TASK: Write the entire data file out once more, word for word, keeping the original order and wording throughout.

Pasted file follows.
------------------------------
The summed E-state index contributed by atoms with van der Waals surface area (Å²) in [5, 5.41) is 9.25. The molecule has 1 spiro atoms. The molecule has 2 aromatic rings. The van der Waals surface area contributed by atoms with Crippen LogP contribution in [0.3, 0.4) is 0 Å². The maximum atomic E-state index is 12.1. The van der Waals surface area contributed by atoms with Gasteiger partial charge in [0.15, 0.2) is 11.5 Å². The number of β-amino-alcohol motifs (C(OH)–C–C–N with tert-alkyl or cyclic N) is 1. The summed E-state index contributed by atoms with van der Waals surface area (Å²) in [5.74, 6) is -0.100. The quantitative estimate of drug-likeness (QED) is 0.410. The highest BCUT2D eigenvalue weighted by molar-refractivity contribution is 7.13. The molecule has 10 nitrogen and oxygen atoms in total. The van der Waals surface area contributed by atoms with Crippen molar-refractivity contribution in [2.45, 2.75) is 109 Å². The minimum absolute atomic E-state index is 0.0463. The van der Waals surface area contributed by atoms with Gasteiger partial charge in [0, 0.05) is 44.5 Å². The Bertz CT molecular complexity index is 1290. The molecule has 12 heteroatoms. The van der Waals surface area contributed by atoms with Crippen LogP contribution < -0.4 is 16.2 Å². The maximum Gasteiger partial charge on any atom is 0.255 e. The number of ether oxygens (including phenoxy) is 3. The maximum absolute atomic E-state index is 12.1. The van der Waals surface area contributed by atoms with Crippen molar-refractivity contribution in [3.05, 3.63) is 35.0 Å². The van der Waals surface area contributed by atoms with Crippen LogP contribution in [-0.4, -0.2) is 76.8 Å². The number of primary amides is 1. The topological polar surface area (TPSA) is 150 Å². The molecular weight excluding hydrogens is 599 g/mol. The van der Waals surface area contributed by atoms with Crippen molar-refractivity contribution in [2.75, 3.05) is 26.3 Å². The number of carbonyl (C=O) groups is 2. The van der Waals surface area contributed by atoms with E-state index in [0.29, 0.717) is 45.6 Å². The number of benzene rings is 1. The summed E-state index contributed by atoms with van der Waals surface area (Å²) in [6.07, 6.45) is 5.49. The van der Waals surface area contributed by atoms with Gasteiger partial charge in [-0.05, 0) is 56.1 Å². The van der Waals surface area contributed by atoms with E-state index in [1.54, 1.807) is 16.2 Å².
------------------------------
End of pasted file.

The summed E-state index contributed by atoms with van der Waals surface area (Å²) in [5, 5.41) is 9.25. The molecule has 1 spiro atoms. The molecule has 2 aromatic rings. The van der Waals surface area contributed by atoms with Crippen LogP contribution in [0.3, 0.4) is 0 Å². The maximum atomic E-state index is 12.1. The van der Waals surface area contributed by atoms with Gasteiger partial charge in [0.15, 0.2) is 11.5 Å². The number of β-amino-alcohol motifs (C(OH)–C–C–N with tert-alkyl or cyclic N) is 1. The summed E-state index contributed by atoms with van der Waals surface area (Å²) in [5.74, 6) is -0.100. The quantitative estimate of drug-likeness (QED) is 0.410. The highest BCUT2D eigenvalue weighted by molar-refractivity contribution is 7.13. The molecule has 10 nitrogen and oxygen atoms in total. The van der Waals surface area contributed by atoms with Crippen molar-refractivity contribution in [2.45, 2.75) is 109 Å². The minimum absolute atomic E-state index is 0.0463. The van der Waals surface area contributed by atoms with Gasteiger partial charge in [0, 0.05) is 44.5 Å². The Bertz CT molecular complexity index is 1290. The molecule has 12 heteroatoms. The van der Waals surface area contributed by atoms with Crippen LogP contribution < -0.4 is 16.2 Å². The maximum Gasteiger partial charge on any atom is 0.255 e. The number of ether oxygens (including phenoxy) is 3. The maximum absolute atomic E-state index is 12.1. The van der Waals surface area contributed by atoms with Crippen molar-refractivity contribution in [3.05, 3.63) is 35.0 Å². The van der Waals surface area contributed by atoms with Crippen LogP contribution in [-0.4, -0.2) is 76.8 Å². The number of primary amides is 1. The topological polar surface area (TPSA) is 150 Å². The molecular weight excluding hydrogens is 599 g/mol. The van der Waals surface area contributed by atoms with Crippen molar-refractivity contribution in [2.75, 3.05) is 26.3 Å². The number of carbonyl (C=O) groups is 2. The van der Waals surface area contributed by atoms with E-state index in [0.29, 0.717) is 45.6 Å². The number of benzene rings is 1. The summed E-state index contributed by atoms with van der Waals surface area (Å²) in [6.07, 6.45) is 5.49. The van der Waals surface area contributed by atoms with Gasteiger partial charge in [-0.05, 0) is 56.1 Å². The van der Waals surface area contributed by atoms with E-state index in [1.54, 1.807) is 16.2 Å².